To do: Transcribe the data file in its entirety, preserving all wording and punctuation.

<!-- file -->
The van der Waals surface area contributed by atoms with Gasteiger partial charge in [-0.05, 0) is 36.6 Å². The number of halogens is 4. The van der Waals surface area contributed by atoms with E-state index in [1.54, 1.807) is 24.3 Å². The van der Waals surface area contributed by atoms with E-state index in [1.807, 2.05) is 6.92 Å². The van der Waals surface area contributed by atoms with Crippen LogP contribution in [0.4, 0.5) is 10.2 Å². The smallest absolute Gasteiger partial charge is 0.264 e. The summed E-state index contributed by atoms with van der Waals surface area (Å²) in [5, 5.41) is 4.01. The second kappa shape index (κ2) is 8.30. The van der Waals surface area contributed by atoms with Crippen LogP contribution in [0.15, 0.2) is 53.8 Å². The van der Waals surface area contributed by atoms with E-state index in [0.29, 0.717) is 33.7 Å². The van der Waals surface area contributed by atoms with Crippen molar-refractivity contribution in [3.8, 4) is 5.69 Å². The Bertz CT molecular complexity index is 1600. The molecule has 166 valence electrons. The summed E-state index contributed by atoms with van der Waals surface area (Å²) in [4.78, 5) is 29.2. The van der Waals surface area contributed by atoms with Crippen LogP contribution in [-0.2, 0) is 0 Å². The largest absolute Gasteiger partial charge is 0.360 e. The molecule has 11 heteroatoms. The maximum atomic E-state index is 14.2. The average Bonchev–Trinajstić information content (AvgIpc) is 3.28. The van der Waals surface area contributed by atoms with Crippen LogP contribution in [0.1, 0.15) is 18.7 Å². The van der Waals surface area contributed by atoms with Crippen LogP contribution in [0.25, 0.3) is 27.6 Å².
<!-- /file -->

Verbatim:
The van der Waals surface area contributed by atoms with Gasteiger partial charge in [-0.05, 0) is 36.6 Å². The number of halogens is 4. The van der Waals surface area contributed by atoms with E-state index in [1.54, 1.807) is 24.3 Å². The van der Waals surface area contributed by atoms with E-state index in [1.807, 2.05) is 6.92 Å². The van der Waals surface area contributed by atoms with Crippen LogP contribution in [0.4, 0.5) is 10.2 Å². The smallest absolute Gasteiger partial charge is 0.264 e. The summed E-state index contributed by atoms with van der Waals surface area (Å²) in [5, 5.41) is 4.01. The second kappa shape index (κ2) is 8.30. The van der Waals surface area contributed by atoms with Crippen LogP contribution in [0.15, 0.2) is 53.8 Å². The van der Waals surface area contributed by atoms with E-state index in [0.29, 0.717) is 33.7 Å². The van der Waals surface area contributed by atoms with Crippen molar-refractivity contribution in [3.8, 4) is 5.69 Å². The Bertz CT molecular complexity index is 1600. The molecule has 166 valence electrons. The summed E-state index contributed by atoms with van der Waals surface area (Å²) in [4.78, 5) is 29.2. The van der Waals surface area contributed by atoms with Crippen LogP contribution in [-0.2, 0) is 0 Å². The largest absolute Gasteiger partial charge is 0.360 e. The molecule has 11 heteroatoms. The maximum atomic E-state index is 14.2. The average Bonchev–Trinajstić information content (AvgIpc) is 3.28. The van der Waals surface area contributed by atoms with Crippen LogP contribution in [0.1, 0.15) is 18.7 Å². The van der Waals surface area contributed by atoms with Crippen LogP contribution in [0.25, 0.3) is 27.6 Å².